This passage confronts us with something beautiful: a grace that meets us no matter who we are or where we are in our life or faith. It also confronts us with something very uncomfortable: the Church often struggles to keep pace with God’s boundless grace.

Never has the Church been ahead of God–never. The Bible calls the Church the Bride of Christ, but it might as well call us the bridle of Christ because the Church is notorious for trying to tame and reign in God. God moves so quickly and quickly is so uncomfortable for us.

The mission is too important to move slowly. God wants all people to know they are welcome, included, and belong. God wants all people to be free of the burden of guilt, shame, and sin. The angels scream in Advent, “This is good news for all people!” It then seems the Church comes along and says, “Well, let’s not get carried away here.”

The call to discipleship for the person and the Church is a call to discomfort. “Take up your memory foam pillow and follow me?” 🙂 The burden is a cross, the call is not comfort, and the point is love.

Faith is not required within our comfort zone. Growth and mission requires change and discomfort. Love itself requires change. If we want to love others well, we will get comfortable with being uncomfortable. This will help us catch up to the speed of grace.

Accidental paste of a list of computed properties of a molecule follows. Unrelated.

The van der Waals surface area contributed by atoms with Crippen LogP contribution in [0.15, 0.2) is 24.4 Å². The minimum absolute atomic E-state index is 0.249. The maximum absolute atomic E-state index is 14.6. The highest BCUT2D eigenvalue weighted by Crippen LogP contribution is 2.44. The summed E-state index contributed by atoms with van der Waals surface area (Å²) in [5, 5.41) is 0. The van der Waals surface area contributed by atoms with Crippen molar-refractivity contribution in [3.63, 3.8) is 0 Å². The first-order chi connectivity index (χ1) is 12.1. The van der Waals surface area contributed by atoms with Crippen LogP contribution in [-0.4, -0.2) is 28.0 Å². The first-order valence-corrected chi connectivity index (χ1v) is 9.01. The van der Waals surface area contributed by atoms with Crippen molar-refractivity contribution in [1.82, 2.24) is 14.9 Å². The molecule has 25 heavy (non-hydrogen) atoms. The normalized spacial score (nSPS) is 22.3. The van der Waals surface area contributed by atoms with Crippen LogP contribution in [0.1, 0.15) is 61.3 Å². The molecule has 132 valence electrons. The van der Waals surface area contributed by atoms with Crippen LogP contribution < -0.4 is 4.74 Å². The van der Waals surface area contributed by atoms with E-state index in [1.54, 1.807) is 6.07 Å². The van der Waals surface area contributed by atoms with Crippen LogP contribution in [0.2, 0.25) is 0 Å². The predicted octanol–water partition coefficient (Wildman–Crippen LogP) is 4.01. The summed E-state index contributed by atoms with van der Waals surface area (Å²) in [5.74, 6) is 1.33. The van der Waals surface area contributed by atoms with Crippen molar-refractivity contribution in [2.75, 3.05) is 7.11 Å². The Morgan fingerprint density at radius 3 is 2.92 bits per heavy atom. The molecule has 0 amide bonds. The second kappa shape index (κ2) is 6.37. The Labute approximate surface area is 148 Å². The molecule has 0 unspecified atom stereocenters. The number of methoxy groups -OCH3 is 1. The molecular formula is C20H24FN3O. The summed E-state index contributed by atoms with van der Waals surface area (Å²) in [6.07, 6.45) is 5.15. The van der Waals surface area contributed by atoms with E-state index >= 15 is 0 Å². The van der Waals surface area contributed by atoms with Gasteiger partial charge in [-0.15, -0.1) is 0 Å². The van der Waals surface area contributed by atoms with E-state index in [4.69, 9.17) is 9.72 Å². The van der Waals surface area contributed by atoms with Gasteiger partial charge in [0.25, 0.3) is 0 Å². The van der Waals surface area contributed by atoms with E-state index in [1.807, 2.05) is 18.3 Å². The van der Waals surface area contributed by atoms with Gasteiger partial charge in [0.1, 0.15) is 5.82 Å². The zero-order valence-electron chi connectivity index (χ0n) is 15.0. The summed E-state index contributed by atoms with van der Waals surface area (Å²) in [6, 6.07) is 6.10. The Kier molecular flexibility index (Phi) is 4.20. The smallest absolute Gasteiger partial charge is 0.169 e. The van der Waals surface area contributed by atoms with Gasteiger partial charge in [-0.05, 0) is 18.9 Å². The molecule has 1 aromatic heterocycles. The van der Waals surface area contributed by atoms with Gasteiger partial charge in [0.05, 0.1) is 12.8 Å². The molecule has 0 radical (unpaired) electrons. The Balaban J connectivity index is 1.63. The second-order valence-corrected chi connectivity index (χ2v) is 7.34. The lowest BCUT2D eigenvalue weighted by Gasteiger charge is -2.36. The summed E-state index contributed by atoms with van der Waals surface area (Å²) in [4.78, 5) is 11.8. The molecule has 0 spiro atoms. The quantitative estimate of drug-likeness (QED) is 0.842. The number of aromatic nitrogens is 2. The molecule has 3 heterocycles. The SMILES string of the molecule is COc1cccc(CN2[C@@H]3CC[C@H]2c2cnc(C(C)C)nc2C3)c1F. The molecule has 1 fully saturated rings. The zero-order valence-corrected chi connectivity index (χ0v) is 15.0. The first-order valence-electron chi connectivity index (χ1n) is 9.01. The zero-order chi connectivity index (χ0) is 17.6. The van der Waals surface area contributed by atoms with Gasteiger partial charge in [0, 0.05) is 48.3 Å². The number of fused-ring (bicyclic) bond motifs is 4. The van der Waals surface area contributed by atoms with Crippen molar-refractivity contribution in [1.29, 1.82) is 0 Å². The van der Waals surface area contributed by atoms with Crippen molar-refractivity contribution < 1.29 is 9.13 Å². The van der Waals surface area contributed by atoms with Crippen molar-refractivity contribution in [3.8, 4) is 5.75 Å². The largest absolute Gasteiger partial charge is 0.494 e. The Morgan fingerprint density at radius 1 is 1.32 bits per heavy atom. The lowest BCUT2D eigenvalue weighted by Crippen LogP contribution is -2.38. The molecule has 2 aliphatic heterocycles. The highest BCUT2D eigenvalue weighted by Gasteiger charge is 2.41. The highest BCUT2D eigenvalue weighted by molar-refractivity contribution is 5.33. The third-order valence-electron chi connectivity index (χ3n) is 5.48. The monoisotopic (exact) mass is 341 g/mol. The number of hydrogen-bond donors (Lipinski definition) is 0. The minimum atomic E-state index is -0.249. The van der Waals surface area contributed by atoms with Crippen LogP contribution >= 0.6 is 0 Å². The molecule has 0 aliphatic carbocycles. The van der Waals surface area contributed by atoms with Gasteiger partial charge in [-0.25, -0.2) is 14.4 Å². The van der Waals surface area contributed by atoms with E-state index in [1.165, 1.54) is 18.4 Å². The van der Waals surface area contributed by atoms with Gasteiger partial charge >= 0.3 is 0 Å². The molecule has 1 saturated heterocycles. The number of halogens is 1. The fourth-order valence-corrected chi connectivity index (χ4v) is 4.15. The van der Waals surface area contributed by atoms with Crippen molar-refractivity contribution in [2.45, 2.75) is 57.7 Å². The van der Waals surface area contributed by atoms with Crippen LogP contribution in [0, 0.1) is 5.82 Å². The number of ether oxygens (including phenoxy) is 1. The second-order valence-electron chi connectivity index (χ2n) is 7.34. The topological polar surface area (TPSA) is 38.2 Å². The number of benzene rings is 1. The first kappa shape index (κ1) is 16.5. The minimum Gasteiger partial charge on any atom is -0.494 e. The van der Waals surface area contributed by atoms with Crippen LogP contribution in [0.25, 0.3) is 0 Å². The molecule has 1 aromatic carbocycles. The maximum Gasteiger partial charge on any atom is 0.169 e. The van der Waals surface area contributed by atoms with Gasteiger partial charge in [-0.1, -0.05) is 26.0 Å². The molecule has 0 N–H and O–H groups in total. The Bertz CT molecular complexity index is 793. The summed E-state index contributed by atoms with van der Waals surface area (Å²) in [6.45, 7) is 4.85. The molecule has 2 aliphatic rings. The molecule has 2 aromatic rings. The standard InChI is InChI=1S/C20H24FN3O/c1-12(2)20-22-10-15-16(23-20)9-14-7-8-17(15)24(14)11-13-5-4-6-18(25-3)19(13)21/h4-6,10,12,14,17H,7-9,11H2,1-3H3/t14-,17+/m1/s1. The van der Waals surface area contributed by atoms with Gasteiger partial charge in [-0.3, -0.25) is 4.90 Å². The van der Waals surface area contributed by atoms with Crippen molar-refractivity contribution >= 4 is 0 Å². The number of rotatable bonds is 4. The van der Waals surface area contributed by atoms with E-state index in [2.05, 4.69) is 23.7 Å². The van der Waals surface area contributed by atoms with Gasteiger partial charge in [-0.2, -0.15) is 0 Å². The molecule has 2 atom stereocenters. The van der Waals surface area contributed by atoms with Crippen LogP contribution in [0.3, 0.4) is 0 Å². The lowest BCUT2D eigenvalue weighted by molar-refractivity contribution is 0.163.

How fast is grace? How fast is the Spirit? God is working in Cornelius’ heart and then, boom, works in Peter’s. God changes both of their lives in a matter of days.

Moving Out of the Comfort Zone

Comfort zones are okay. We need routines. Our routines reduce stress and anxiety. A predictable structure in your day lessens the decision fatigue and uncertainty that contribute to your stress. Routines help you manage your time. They enhance your productivity and focus and promote healthy habits. Routines help you feel secure and creates a sense of security.

Routines can reduce creativity and flexibility, make us less adaptable, and hinder our growth. Rigid routines create blindspots and biases and our comfort zones become cages.

The passage teaches us that we can live within our routines but we also need to remain open for God to show us our blindspots so that we can grow and love as God loves.

Peter has a routine. He participates in regular prayer, keeping in step with his Jewish religious roots. He goes to the roof to pray, but God steps into his routine.

Peter learned at a young age there was a fundamental difference between people like him, Jews, and those who are Gentiles. Let me explain.

There are bowls, plates, and other things in the Temple consecrated and only used within the service of the Temple. If used for anything else, they become unclean or profaned and this renders them unfit, even dirty.

People applied this idea of clean and unclean beyond the Temple. They applied it to food, what you could and could not eat. They also divided people into categories based on clean and profane.